Freud, of course, used catharsis to connote the process of re ..

The venting hypothesis appears to have been particularly applied to the expression of anger. The Kennedy-Moore & Watson review in the book (1999), review by Bushman (2002) and the influential writings of Tavris (1984, 1989) suggests that at the experiential, behavioural or physiological level, short term expression of anger does not bring relief but often the contrary – it heightens tension. The title of the chapter in which Kennedy-Moore & Watson propose the venting hypothesis is ‘The myth of emotional venting’ so the overall purposes of operationising catharsis seems to enable it to be disproved.

The concept of catharsis has been widely used in modern psychology, starting with Breuer and Freud.

She has frequently been described as the first psychoanalytic patient, a view which Freud himself, lecturing at Clark University in the United States, once endorsed: If it is a merit to have brought psychoanalysis into being, that merit is not mine.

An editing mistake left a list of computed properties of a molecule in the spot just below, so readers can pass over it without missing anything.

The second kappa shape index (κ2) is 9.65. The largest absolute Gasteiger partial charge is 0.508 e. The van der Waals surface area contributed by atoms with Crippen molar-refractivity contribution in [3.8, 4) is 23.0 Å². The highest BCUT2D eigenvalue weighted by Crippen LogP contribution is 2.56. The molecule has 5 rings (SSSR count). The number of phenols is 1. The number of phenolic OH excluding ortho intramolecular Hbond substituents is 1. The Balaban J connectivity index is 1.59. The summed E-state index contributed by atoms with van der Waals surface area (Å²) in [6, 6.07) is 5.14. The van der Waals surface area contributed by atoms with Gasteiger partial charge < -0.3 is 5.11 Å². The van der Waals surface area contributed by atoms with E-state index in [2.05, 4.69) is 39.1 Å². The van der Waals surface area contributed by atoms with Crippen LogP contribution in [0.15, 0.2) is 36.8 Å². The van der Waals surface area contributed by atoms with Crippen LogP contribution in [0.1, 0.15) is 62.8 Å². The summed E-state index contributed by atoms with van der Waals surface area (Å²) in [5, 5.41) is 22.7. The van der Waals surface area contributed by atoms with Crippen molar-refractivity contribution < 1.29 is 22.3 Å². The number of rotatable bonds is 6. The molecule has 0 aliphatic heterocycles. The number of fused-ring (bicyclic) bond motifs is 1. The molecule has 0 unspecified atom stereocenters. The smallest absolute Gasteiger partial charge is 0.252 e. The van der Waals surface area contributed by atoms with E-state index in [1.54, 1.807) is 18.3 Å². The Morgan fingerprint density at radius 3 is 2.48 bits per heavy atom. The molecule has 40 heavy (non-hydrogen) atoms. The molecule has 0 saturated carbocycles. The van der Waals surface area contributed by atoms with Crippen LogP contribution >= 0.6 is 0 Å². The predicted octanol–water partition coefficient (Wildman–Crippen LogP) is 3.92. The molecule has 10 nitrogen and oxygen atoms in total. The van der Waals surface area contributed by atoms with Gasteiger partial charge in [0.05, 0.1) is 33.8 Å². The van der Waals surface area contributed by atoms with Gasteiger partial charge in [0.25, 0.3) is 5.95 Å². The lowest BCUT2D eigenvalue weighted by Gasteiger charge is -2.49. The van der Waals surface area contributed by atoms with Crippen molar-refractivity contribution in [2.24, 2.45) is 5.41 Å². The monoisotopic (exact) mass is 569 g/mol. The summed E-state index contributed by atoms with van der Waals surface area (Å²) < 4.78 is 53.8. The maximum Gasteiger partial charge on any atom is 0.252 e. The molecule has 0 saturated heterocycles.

The answer, according to Freud, is catharsis: ..

In recounting his own psychoanalytic cases Freud frequently gave an assessment of his therapeutic role which was misleading in a similar way.

Sigmund Freud, who believed that repressed negative emotions could build up inside an individual and cause psychological symptoms, revived the ancient notion of catharsis. Freud’s ideas form the basis of the hydraulic model of anger, which suggests that frustrations lead to anger and that anger, in turn, builds up inside an individual like hydraulic pressure inside a closed environment until it is vented or released. If the anger is not vented, the build-up will presumably cause the individual to explode in an aggressive rage.

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Confession has the same underlying assumption, and it is similar to the concept of cathartic treatment introduced by Freud and Breuer, because confession involves the recall, revealing, and release of forbidden thoughts, actions, and repressed emotions.